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Chestatee charter middle school puts students on early career paths
School has had 25 field trips this year
Chestatee Academy of Inquiry and Talent Development teacher Laurie Brown shows a pig’s heart to students in her Grey’s Anatomy class Monday morning. The students are learning about anatomy and body composition. - photo by SARA GUEVARA

Middle-school students at Chestatee Academy of Inquiry and Talent Development are spending more time in their community this year than ever before.

“So far, we’ve had about 25 field trips,” Principal Suzanne Jarrard said.

The Gainesville school aims to put students on an early career track, by having students interact with professionals and offering real-world connections. In Hall County, students are expected to have a career path in mind by ninth grade, Jarrard said.

“We don’t want students to have to randomly choose — we want them to have prior knowledge,” she said.

Chestatee Middle School was approved as a charter school last June and has developed interest groups to encourage engagement with students. Project SOAR (Seeking Out Authentic Relationships) clusters students into common areas of interest, and students learn by creating projects based on the interest.

The school’s name was changed to Chestatee Academy of Inquiry and Talent Development.

“We believe every student has gifts and talents and our role as educators is to facilitate what those gifts and talents are,” Jarrard said.

While the school still has standard courses in math, English and other core curriculum, staff have added nearly 50 specialty classes for students to choose from.

The students create their own academic path with an online inventory, which produces a profile of a students’ career interests and learning styles. The program is called “Career Cruising.”

With input from teachers and the online inventory, the young people narrow down their choice.

For instance, if a student’s inventory is “art,” he or she may decide to enroll in a rock history class or a class on fashion, Jarrard said.

The specialty classes, or “academies” are held for 3 1/2 hours each week. About 30 minutes of that time is spent reading books on the subject.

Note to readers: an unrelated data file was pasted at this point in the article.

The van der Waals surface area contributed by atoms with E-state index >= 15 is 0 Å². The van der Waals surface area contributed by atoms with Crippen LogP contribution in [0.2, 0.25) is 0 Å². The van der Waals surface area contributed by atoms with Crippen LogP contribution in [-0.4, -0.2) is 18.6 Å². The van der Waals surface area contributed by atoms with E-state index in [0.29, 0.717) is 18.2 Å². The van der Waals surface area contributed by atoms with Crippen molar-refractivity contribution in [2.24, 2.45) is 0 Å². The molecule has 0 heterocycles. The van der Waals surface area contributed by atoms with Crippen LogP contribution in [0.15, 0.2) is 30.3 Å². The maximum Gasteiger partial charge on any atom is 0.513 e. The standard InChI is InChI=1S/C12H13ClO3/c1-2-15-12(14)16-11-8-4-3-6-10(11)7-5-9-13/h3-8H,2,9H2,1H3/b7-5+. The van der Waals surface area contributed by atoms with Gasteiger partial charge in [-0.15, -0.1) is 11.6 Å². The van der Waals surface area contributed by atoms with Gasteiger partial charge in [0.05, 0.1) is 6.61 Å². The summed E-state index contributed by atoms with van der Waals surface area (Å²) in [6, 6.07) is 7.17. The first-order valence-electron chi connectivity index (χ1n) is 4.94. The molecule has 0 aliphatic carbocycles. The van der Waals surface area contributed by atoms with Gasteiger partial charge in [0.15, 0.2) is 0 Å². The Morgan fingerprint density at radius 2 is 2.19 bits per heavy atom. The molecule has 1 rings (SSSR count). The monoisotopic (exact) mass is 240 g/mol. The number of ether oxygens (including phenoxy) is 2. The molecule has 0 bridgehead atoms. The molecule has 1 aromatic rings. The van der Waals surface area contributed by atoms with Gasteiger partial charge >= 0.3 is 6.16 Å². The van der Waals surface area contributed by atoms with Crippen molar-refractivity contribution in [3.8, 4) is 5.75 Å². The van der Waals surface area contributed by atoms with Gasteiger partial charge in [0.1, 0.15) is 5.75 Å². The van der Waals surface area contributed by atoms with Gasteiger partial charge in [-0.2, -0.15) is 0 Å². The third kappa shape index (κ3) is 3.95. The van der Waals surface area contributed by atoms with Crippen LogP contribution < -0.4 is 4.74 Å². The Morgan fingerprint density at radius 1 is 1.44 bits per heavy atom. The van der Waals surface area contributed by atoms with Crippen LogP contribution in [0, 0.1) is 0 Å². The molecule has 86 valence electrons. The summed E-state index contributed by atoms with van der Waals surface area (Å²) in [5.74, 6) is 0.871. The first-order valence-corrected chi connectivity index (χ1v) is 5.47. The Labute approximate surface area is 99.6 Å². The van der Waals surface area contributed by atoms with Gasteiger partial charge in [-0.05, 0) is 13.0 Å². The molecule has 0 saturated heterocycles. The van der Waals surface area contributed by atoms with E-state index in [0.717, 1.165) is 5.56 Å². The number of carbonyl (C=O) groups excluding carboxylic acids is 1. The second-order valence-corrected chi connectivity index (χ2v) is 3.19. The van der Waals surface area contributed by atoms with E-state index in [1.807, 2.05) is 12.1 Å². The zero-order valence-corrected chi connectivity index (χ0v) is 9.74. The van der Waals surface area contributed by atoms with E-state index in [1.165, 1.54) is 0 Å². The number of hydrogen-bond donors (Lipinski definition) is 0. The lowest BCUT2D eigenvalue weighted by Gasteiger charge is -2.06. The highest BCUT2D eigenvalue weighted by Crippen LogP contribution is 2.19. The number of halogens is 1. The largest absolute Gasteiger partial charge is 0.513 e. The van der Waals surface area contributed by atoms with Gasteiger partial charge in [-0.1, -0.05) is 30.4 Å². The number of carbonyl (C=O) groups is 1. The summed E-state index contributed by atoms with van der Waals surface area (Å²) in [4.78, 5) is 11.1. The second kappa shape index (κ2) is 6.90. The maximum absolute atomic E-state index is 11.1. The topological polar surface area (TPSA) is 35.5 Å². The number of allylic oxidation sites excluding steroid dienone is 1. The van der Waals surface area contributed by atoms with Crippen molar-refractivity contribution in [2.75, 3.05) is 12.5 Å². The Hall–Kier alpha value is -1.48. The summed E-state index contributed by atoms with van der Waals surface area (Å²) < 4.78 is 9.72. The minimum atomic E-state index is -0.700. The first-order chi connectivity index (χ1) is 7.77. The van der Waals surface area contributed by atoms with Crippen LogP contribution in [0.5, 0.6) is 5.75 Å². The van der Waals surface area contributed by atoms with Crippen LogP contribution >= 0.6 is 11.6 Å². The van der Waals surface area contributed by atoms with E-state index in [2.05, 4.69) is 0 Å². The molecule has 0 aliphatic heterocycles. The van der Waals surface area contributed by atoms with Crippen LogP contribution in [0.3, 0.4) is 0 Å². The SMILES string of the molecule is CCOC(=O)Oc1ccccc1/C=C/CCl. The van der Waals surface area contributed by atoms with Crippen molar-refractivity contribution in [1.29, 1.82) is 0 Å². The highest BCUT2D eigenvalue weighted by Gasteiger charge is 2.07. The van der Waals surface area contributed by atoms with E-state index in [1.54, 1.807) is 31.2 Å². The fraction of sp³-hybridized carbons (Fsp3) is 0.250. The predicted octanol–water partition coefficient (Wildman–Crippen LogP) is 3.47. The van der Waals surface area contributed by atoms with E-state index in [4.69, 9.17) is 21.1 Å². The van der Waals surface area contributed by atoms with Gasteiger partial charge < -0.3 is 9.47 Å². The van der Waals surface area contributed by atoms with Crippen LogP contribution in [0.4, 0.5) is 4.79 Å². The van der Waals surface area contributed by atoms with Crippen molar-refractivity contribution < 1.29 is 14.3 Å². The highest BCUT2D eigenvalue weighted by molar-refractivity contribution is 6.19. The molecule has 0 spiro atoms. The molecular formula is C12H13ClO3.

Jarrard’s daughter, Macey, is part of the science and technology inventory profile at Chestatee. The 13-year-old signed up for Laurie Brown’s class “Grey’s Anatomy,” which teaches students about anatomy and dissection. Monday, students investigated a pig heart and took turns feeling the organ with gloved hands.

“I want to be a vet and I thought it would be a good idea to see how the body works,” she said. “It’s really in depth.”

After students spend time studying the subject material in the classroom, teachers often find relevant activities or jobs to study in the community.

Students in Michelle Clifton’s forensic decomposition class created worm bins, a process of composting using various worms in a large plastic tub. In the near future, the class will visit an organic farm along with the school’s culinary class.

“They will see composting on the farm, they’ll see herbs growing and the process by which local restaurants purchase produce,” Jarrard said.

Other field trips include the forensic academy’s recent day at the Georgia Bureau of Investigation crime lab, and the real estate academy’s trip to a local property on the market. The students developed a sales brochure for the property.

The concept for Chestatee, and its focus on inquiry and talent development, were several years in the making. In 2005, the school launched a reading class for genres such as fiction, but that weren’t tied to any specific interest. School leaders decided to introduce the SOAR program to better connect students to their passions.

“It wasn’t like what we have today though. It was more about fun and building relationships with kids,” Jarrard said.

The school wanted to build more real-world connections in its specialty classes and came across the concept they use today by Sally Reis, who authored “The Schoolwide Enrichment Model.”

“The bells went off in our head that this fits what we are trying to do,” Jarrard said.

Among its selections this year, students can enroll in “Comic Books,” a class that discusses the history of comics, “Who Wants to be a Millionaire?” which teaches students about budgeting and management and a wide range of other topics.

The subjects were generated by teacher interest, but students also have some input, Jarrad said.

Seventh-grader Anna Harwood is part of the Chestatee Academy News Team, a specialty class which creates the morning announcement and develops videos for special events.

She said this is her first encounter with an industry she hopes to enter one day.

“I think I’ll do this when I grow up. I like being in front of the camera,” she said.

Across the hall, Reed Johnson, 13, said he enjoys broadcasting live on WEGL 93.5-FM, the school’s radio station. The signal reaches people within a two-mile radius, and student presenters offer school news, sports and interviews.

“I like figuring out the problems as we go along, that’s my favorite part. Sometimes we forget what to say so we do a lot of improvising,” Johnson said.

Jarrard said that not all inventory profiles match with a students’ interests, and students are free to pick other options. She said the students have assumed more control of their learning and there is never a need for discipline during academy time, as student engagement has increased.

“You know it’s working when you see students come in on their own time at 7 a.m. for a radio show. When the teacher isn’t telling them what to do and they’re doing it on their own, you know you did something right,” she said.

Last week, the school received word that it was awarded a $200,000 implementation grant from the state, which will be used to fund programs and technology, Jarrard said.

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